This is just a rant about total illiteracy of human behaviour, leading to literally the worst recycling expansion I have seen in my entire career.
A contact lens weighs about 25 milligrams, so an entire year’s supply of lenses is about two-thirds of a gram. A person’s entire life supply of lenses would weigh less than a small bag of potato chips.
And some shiny penny thought we should recycle those…
So–what? Do you put that downy featherweight of a lens into an… envelope?1
You are recovering just a few grams of plastic. Sadly you cannot recover all the energy needed to manufacture these amazingly precise high-tech accessories. You can’t recover any of the waste manufactured when oil was drilled to supply plastic feedstocks or the transportation energy. You can’t recover any of the ore that was manufactured into steel, and then was manufactured into diggers and loaders and trucks and trains and ships and planes that brought the lens materials and the packaging materials and the lenses themselves to you in your store.
All of that has been irretrievably burnt, leaving you with just 25 milligrams per eye.
Just play out the user behaviour. Are you going to store those tiny lenses in a tiny container in the medicine cabinet? Are you going to put them in a dish? Will they be kept in a box?
And then every January 1, Out with the old and in with the new!—you put your 0.65 grams of into a paper envelope that weighs ten times as much and mail it off!
Is there any way I can say this that doesn’t sound totally batshit? That is because it is next level stupidity.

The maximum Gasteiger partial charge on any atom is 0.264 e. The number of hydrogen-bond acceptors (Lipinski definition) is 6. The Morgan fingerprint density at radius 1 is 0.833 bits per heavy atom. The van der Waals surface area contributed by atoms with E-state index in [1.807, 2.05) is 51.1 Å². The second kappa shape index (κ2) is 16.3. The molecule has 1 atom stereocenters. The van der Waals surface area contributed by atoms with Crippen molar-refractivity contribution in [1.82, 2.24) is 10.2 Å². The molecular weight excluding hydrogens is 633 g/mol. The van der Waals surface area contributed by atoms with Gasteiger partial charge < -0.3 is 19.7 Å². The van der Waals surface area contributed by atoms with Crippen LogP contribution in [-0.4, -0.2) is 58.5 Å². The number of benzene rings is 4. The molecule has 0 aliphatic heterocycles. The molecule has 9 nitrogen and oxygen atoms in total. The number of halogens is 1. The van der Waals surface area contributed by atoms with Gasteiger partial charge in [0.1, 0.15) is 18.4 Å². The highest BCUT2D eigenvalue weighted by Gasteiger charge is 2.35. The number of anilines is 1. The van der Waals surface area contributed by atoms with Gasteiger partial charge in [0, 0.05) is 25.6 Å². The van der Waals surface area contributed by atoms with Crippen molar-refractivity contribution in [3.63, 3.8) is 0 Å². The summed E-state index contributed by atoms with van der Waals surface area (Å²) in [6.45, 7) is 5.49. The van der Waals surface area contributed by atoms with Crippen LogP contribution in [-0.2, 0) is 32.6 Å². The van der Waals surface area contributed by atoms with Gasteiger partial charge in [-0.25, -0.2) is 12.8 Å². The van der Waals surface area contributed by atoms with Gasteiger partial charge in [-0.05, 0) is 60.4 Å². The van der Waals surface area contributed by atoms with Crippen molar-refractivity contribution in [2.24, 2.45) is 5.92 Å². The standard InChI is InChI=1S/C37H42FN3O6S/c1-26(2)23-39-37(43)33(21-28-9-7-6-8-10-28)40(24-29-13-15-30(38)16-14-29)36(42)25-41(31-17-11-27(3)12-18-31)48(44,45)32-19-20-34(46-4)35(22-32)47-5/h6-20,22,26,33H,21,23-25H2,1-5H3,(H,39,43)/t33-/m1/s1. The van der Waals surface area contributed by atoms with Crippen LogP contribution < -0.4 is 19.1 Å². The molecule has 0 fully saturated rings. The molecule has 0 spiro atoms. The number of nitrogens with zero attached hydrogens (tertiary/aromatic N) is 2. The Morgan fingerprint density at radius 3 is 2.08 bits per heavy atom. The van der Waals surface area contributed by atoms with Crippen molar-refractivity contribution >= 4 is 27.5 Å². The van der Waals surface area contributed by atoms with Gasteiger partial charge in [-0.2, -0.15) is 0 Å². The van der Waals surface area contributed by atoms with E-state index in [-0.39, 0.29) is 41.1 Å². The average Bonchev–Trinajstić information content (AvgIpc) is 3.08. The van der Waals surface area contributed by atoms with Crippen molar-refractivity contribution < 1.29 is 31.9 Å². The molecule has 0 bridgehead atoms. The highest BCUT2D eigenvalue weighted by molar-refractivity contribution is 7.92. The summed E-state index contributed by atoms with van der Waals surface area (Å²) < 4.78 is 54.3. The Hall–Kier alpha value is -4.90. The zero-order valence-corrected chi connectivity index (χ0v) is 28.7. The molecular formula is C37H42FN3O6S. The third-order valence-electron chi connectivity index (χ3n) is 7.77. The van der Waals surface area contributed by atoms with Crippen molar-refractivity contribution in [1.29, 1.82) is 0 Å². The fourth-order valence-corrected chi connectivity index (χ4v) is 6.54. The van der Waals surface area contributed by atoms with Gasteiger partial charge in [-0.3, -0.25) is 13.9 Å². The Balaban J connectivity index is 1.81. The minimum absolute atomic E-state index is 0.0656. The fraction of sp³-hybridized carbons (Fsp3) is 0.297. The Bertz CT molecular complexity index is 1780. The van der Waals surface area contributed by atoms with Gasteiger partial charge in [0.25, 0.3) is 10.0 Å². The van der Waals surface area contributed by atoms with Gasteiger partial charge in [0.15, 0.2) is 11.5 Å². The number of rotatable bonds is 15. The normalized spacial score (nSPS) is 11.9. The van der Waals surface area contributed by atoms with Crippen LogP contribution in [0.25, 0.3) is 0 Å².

So you put your lenses into an envelope—6.75 grams of paper, backed up by, again, oil pumping and pipelines and refineries and logging trucks and silted streams beside logging roads and barrels of bleach in the papermaking process?
Clearly that is making the world a worse place.
You make a trip to a depot, or drop your envelope of lenses in the mail–and a postal truck comes to empty the postbox and carries the sack of mail to a sorting centre (a huge building made of mined minerals and extracted trees, manufactured with ever more machines of ore and energy). On and on it goes.
Even were we so foolish as to participate in this scheme, what will happen to the plastic from the lenses? We can’t just melt it down and make a milk jug, they are totally different plastics. We are certainly not going to make new lenses out of it.2
So it is quite likely the company that recycles these is simply going to slit the envelope, dump the lenses in the trash, and toss the envelope in the blue bin. (I am not joking, and I have spent much of my career working for zero waste so I am not some right-wing hater spreading propaganda about the failure of the recycling system, although I been learning about recycling services like the best copper recycling center in NSW that help people who need to recycle these materials.
But this contact lens scheme will also recycle packaging! And that packaging is already recyclable in even the most basic blue bin program so…the benefit of that is also probably negative.
We are going to use enormous amounts of new resources to capture a tiny amount of non-recyclable materials. That is stupid.
And we have burnt the attention required to recycle the lenses. The same amount of attention could have been spent on recycling an aluminum can, which has such a positive recycling benefit that there should be the death penalty for throwing cans in the garbage. Or spend that attention on a 25 milligram contact lens, I mean, whatever.
Here is another way to slice the stats. Almost two and half million people live in Metro Vancouver, and of those about 12% wear contact lenses. That is almost 300,000 people and they throw away 192 kilograms of lenses each year.
Meanwhile, Metro Vancouverites throw away about 150,000,000 kilograms of paper every year. This is regular paper that should go in the blue box for recycling. 150,000 tonnes of it, but we should burn our cognitive capacity paying attention to 0.65 grams of contact lens per person?
Please just stop.
This is far from the first time this sort of planet-killing distraction has come about. Here is an article from 2010.
Here is a high-level look at the life cycle of contact lenses.